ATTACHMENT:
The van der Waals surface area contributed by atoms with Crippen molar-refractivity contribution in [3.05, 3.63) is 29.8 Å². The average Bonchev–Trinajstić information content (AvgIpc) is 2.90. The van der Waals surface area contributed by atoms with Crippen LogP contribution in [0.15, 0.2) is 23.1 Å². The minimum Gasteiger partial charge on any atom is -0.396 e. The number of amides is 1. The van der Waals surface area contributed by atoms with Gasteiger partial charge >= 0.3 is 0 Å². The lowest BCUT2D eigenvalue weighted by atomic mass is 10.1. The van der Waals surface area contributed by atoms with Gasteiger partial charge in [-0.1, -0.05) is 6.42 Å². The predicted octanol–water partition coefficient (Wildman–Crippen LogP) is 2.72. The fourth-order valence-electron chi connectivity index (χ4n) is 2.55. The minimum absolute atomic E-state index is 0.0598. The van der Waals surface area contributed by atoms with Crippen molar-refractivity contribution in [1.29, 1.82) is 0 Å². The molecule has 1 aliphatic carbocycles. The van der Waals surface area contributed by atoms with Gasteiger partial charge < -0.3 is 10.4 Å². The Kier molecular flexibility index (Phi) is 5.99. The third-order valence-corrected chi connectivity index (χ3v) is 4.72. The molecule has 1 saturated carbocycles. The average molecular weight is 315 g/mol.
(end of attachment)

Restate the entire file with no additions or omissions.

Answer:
The van der Waals surface area contributed by atoms with Crippen molar-refractivity contribution in [3.05, 3.63) is 29.8 Å². The average Bonchev–Trinajstić information content (AvgIpc) is 2.90. The van der Waals surface area contributed by atoms with Crippen LogP contribution in [0.15, 0.2) is 23.1 Å². The minimum Gasteiger partial charge on any atom is -0.396 e. The number of amides is 1. The van der Waals surface area contributed by atoms with Gasteiger partial charge >= 0.3 is 0 Å². The lowest BCUT2D eigenvalue weighted by atomic mass is 10.1. The van der Waals surface area contributed by atoms with Gasteiger partial charge in [-0.1, -0.05) is 6.42 Å². The predicted octanol–water partition coefficient (Wildman–Crippen LogP) is 2.72. The fourth-order valence-electron chi connectivity index (χ4n) is 2.55. The minimum absolute atomic E-state index is 0.0598. The van der Waals surface area contributed by atoms with Crippen molar-refractivity contribution in [1.29, 1.82) is 0 Å². The molecule has 1 aliphatic carbocycles. The van der Waals surface area contributed by atoms with Gasteiger partial charge < -0.3 is 10.4 Å². The Kier molecular flexibility index (Phi) is 5.99. The third-order valence-corrected chi connectivity index (χ3v) is 4.72. The molecule has 1 saturated carbocycles. The average molecular weight is 315 g/mol.